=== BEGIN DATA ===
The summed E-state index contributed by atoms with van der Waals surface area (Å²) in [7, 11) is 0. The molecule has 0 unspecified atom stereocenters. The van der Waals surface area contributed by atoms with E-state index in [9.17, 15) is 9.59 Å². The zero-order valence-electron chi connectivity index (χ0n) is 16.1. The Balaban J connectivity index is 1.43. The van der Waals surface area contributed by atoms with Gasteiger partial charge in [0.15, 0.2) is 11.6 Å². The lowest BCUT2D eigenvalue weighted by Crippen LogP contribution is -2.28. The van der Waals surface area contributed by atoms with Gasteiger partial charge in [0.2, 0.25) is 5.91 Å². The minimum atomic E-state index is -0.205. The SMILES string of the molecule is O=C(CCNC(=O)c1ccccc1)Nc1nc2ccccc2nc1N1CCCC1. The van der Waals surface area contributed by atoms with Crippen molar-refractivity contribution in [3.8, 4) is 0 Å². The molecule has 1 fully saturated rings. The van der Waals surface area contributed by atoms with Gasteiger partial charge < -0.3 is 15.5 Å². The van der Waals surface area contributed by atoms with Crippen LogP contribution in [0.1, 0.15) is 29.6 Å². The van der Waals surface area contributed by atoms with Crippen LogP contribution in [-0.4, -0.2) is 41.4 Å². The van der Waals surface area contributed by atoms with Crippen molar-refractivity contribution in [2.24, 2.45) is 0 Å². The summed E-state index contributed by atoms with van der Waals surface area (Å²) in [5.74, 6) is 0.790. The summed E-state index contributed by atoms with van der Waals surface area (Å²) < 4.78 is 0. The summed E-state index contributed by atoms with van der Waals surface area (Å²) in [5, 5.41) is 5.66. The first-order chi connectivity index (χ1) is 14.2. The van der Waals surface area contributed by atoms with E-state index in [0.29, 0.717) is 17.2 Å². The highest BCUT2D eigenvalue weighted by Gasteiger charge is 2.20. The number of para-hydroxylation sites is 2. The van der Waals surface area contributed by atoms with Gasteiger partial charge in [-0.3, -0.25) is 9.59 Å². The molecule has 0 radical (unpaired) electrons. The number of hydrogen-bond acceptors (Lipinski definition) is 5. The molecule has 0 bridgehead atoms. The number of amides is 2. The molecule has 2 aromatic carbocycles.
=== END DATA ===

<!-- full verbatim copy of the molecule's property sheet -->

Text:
The summed E-state index contributed by atoms with van der Waals surface area (Å²) in [7, 11) is 0. The molecule has 0 unspecified atom stereocenters. The van der Waals surface area contributed by atoms with E-state index in [9.17, 15) is 9.59 Å². The zero-order valence-electron chi connectivity index (χ0n) is 16.1. The Balaban J connectivity index is 1.43. The van der Waals surface area contributed by atoms with Gasteiger partial charge in [0.15, 0.2) is 11.6 Å². The lowest BCUT2D eigenvalue weighted by Crippen LogP contribution is -2.28. The van der Waals surface area contributed by atoms with Gasteiger partial charge in [0.2, 0.25) is 5.91 Å². The minimum atomic E-state index is -0.205. The SMILES string of the molecule is O=C(CCNC(=O)c1ccccc1)Nc1nc2ccccc2nc1N1CCCC1. The van der Waals surface area contributed by atoms with Crippen molar-refractivity contribution in [3.8, 4) is 0 Å². The molecule has 1 fully saturated rings. The van der Waals surface area contributed by atoms with Gasteiger partial charge < -0.3 is 15.5 Å². The van der Waals surface area contributed by atoms with Crippen LogP contribution in [0.1, 0.15) is 29.6 Å². The van der Waals surface area contributed by atoms with Crippen LogP contribution in [-0.4, -0.2) is 41.4 Å². The van der Waals surface area contributed by atoms with Crippen molar-refractivity contribution in [2.24, 2.45) is 0 Å². The summed E-state index contributed by atoms with van der Waals surface area (Å²) in [5.74, 6) is 0.790. The summed E-state index contributed by atoms with van der Waals surface area (Å²) < 4.78 is 0. The summed E-state index contributed by atoms with van der Waals surface area (Å²) in [5, 5.41) is 5.66. The first-order chi connectivity index (χ1) is 14.2. The van der Waals surface area contributed by atoms with E-state index in [0.29, 0.717) is 17.2 Å². The highest BCUT2D eigenvalue weighted by Gasteiger charge is 2.20. The number of para-hydroxylation sites is 2. The van der Waals surface area contributed by atoms with Gasteiger partial charge in [-0.3, -0.25) is 9.59 Å². The molecule has 0 radical (unpaired) electrons. The number of hydrogen-bond acceptors (Lipinski definition) is 5. The molecule has 0 bridgehead atoms. The number of amides is 2. The molecule has 2 aromatic carbocycles.